Management also passed into younger hands at the New Orleans Branch in 1968, when Arthur Kantner replaced Morgan Shaw. Although he was trained as an agricultural economist at Cornell University and spent many years in research, Kantner already had proved his skill in managing operations as assistant cashier in Atlanta. As head of the New Orleans operation he reflected not only Kimbrel’s drive for efficiency but also his amicable style. In New Orleans Kantner automated cash processing and built morale by circulating among all employees. One day his “management by walking around” brought him to the mechanical equipment room on the roof level of the building. From there he decided to walk out onto the roof for a look around, but unfortunately the door blew shut and locked behind him. He was trapped on the roof for a long while, his shouts to the street below proving to no avail. Finally, Kantner resourcefully folded a document in his pocket into a paper airplane and sailed it from atop the building to the parking lot below. His missile attracted the attention of a passerby who called Kantner’s plight to the attention of Bank guards. Kantner went on to become the Bank’s first executive vice president in 1982, a position from which he provided transitional support during the changeover from William F. Ford’s to Forrestal’s administration. He then retired at the end of 1983.

Jacksonville Branch
Rapid economic growth in Florida during the 1970s and 1980s necessitated the construction of a new branch building in Jacksonville.

Expansion in Miami
Finding leadership for Birmingham and New Orleans was simpler than providing capacity for the burgeoning load of business that was building in Florida. Branching effectively ended in the Federal Reserve System with the Charlotte branch (of the Richmond Fed) in 1928. Since then, improved transportation generally had reduced the need for dispersed offices, but Florida was a special case. Phenomenal growth between 1914 and 1969 had transformed the state and made Miami a busy banking center. The Jacksonville branch, 350 miles north of Miami, was hard pressed to serve so large a zone. Therefore, in 1970 the Atlanta board voted to build a check collection and coin and currency center in Miami as soon as possible, and then to expand it to a full branch.

By August 1971 the Miami office was in business with a staff of 164, including many experienced officers on loan from other Sixth District offices. By the summer of 1975 it was not only a full branch but the District’s busiest in handling coin and currency.

The Miami branch quickly outgrew its original building, and much attention was given from 1976 to 1978 to the construction of a $13.4 million facility. The choice of a suburban location proved controversial, however, and ground breaking had to be delayed for several months when Miami business leaders, disappointed that the Bank had chosen a site outside the city, petitioned the Board of Governors to rule in favor of a downtown site instead. The Board denied this request, and the staff moved into the new building in the summer of 1980 and dedicated the state-of-the-art complex that September.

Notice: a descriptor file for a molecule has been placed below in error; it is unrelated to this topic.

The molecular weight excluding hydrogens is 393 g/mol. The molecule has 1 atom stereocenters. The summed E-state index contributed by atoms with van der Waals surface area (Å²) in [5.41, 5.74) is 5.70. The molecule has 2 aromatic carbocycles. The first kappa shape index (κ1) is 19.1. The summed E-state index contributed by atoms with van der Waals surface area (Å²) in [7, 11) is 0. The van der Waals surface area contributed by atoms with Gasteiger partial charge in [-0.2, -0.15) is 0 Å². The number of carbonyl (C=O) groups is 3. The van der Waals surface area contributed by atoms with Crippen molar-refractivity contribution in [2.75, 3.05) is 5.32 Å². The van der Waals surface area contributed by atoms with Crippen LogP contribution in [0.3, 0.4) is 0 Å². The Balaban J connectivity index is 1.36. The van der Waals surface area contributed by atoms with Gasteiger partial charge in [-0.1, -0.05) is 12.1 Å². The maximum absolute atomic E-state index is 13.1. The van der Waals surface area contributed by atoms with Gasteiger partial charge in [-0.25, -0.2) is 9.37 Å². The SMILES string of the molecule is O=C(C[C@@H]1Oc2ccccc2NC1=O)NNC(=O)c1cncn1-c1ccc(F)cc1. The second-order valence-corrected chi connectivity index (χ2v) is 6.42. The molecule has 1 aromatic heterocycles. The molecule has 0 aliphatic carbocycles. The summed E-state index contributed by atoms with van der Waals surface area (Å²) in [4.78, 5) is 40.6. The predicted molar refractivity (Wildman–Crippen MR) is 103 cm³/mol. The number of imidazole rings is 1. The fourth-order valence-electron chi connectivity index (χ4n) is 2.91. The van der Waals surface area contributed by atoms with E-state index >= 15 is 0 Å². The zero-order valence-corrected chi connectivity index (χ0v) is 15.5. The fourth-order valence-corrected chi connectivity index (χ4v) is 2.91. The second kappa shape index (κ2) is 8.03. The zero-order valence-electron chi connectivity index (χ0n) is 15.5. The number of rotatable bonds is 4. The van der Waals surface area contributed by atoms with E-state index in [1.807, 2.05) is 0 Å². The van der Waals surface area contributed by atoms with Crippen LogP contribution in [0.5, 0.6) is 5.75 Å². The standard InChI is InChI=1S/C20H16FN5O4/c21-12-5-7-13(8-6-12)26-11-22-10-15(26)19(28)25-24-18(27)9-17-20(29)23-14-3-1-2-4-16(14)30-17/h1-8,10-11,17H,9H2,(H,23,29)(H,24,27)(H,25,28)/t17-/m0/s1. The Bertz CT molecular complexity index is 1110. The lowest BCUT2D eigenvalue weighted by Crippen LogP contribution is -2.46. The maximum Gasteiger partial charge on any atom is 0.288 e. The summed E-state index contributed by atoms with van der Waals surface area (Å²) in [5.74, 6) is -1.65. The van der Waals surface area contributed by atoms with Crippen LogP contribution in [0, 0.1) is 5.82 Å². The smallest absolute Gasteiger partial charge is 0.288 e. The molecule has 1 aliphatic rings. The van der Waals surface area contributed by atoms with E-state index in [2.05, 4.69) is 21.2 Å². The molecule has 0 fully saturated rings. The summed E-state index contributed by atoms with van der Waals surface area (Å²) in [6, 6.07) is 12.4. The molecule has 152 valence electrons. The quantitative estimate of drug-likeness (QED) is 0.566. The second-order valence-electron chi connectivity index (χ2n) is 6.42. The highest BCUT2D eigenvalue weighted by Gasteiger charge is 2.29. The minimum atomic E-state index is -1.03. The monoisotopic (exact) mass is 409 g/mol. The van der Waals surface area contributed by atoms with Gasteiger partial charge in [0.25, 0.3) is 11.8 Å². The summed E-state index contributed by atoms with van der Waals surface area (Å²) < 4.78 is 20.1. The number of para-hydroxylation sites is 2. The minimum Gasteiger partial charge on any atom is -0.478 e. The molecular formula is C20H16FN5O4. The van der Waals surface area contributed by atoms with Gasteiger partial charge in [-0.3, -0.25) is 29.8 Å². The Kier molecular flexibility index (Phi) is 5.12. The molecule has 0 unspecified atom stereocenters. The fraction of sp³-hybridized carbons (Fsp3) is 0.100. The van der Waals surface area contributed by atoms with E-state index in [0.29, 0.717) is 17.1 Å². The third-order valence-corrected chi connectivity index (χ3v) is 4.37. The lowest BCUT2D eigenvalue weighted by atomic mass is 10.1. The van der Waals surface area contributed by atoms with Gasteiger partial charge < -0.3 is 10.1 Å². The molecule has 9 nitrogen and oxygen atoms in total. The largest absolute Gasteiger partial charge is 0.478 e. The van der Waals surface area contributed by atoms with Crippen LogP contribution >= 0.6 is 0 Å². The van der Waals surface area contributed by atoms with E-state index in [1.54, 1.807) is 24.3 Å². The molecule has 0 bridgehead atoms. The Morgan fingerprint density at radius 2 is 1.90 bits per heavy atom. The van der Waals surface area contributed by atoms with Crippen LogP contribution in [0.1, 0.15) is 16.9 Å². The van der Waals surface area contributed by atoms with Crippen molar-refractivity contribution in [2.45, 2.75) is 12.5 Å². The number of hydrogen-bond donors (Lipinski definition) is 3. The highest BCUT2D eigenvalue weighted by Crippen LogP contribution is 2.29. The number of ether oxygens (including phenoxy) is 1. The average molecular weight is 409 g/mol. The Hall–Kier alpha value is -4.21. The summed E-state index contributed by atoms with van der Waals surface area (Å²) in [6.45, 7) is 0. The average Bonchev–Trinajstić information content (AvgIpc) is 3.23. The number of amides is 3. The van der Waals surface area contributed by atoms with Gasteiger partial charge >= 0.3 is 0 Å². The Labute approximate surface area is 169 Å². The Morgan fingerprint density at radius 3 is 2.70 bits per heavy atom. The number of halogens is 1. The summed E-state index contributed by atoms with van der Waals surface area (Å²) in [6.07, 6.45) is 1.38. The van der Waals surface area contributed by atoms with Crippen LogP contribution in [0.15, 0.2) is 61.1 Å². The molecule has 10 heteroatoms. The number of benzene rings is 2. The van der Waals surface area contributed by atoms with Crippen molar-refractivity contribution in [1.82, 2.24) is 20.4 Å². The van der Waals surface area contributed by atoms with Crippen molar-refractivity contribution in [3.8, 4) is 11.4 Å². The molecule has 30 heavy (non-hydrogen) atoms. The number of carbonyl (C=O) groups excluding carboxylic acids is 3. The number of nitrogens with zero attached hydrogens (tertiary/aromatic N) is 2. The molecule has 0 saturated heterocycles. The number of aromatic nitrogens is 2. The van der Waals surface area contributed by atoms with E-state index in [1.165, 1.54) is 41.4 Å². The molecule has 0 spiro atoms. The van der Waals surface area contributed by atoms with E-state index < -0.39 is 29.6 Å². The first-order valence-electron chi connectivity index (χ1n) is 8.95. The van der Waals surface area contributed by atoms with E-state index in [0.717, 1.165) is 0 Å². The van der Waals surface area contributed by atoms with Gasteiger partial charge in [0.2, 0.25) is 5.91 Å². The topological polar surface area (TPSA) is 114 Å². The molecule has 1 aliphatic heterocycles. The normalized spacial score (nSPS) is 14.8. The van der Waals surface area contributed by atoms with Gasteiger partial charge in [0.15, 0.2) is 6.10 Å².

Later in the 1980s Florida’s economic growth would once more strain the capacity of the Jacksonville facility as well. In September 1987 newly appointed Fed Chairman Alan Greenspan helped to dedicate the $22.3 million, 200,000-square-foot branch building at 800 Water Street, not far from the 90,000-square-foot office on Julia Street where the branch operated for 34 years.

Miami Branch
The Atlanta Fed's Miami branch. Miami was the most recent city to open a branch in the Federal Reserve System.

Sources of economies
The campaign by Kimbrel and Fossum to raise the operating efficiency scores of the Bank got a boost from unexpected quarters outside the management of the Bank. A lower pay scale and less expensive Burroughs operating systems gave the Sixth District lower operating costs than other Federal Reserve Banks. Far more important was the growth of the District economy. The Bank’s rise to operating prowess coincided with the rise of the “Sun Belt” economy. The Kimbrel years at the Atlanta Fed were years of economic turbulence—a wage-price freeze, bursts of runaway inflation, a couple of sharp recessions, an oil embargo, and an energy crisis—but they were years when the Sixth District economy was one of the strongest in the country. It was matched only by Dallas, prior to 1986, and then falling oil prices sent the economy of the Dallas District into a tailspin.

This Sun Belt revival enlarged the labor pool from which the Atlanta Bank drew its staff. More important, it swelled the volume of transactions which coursed through the Bank, and more transactions made higher efficiency possible. By late 1973, Fossum could report that over the first 10 months of the year, the Bank had cleared more than a billion checks (1,092 million), second only to Chicago.

Also helpful was the final demise of nonpar banking. State laws finally ended the practice in Florida in 1969, in Georgia and Mississippi in 1970, in Tennessee in 1971, and in Alabama in 1972. A handful of Louisiana banks persisted in nonpar check clearing until 1980. There were still 201 nonpar banks in Georgia when Kimbrel and Moody went over to the state capital to watch the signing of the Georgia law that would end the practice. With each par clearing statute, the volume of checks processed by the Atlanta Fed rose.